Cachexia is one of the most common manifestations in advanced cancer patients, but too often it remains under-
recognized and under-treated. Starvation is not the same of cachexia. Cachexia is defined by “weight loss >5% over
past 6 months in absence of simple starvation or the combination of ongoing weight loss>2% with BMI <20 or sarcopenia”.
The pathogenesis of cancer cachexia is not fully understood, but inflammation and an increased catabolic response
to a number of cancer-related factors seem to represent the basis of any assumption. Early diagnosis of a pre-cachectic or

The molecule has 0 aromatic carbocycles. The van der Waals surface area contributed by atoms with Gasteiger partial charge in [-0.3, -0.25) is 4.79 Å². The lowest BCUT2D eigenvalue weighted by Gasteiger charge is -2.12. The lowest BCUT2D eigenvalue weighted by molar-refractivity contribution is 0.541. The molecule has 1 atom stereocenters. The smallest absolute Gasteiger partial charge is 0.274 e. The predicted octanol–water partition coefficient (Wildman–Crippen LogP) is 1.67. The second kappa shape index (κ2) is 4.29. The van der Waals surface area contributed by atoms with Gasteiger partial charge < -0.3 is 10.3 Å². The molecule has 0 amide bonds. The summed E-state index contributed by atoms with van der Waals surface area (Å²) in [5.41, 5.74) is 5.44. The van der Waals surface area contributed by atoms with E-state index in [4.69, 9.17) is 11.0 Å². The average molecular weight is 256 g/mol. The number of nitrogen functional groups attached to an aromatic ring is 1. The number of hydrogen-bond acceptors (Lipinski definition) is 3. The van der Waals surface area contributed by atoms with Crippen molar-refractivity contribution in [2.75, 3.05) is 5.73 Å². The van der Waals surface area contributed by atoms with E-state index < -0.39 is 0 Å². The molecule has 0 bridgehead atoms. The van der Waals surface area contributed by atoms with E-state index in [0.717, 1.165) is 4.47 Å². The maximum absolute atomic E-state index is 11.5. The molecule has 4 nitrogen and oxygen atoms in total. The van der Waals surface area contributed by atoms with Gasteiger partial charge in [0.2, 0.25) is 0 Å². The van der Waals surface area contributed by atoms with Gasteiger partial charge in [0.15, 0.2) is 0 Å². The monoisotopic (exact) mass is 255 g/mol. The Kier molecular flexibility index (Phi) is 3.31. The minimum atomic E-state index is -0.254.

cachectic state is a key moment for the treatment of this complex syndrome, in order to guarantee an adequate food intake
and suitable exercise and to interfere with the inflammatory processes that are typical of cachexia. Therefore, one of the
main aims is to identify those patients most likely to develop the syndrome early. A multimodality baseline approach to
cancer cachexia addresses reversible clinical contributory factors. There are currently no medicinal products that have a
proven efficacy in the medical approach to cancer cachexia. Recently, anamorelin, a synthetic orally active ghrelin receptor
agonist, showed promising results, but the best approach to cancer cachexia probably remains an early multimodal interventions
consisting in nutritional intervention, exercise and rehabilitation program, and multi-target drug therapies. This
review summarizes what we know and what still need to know about cancer cachexia syndrome.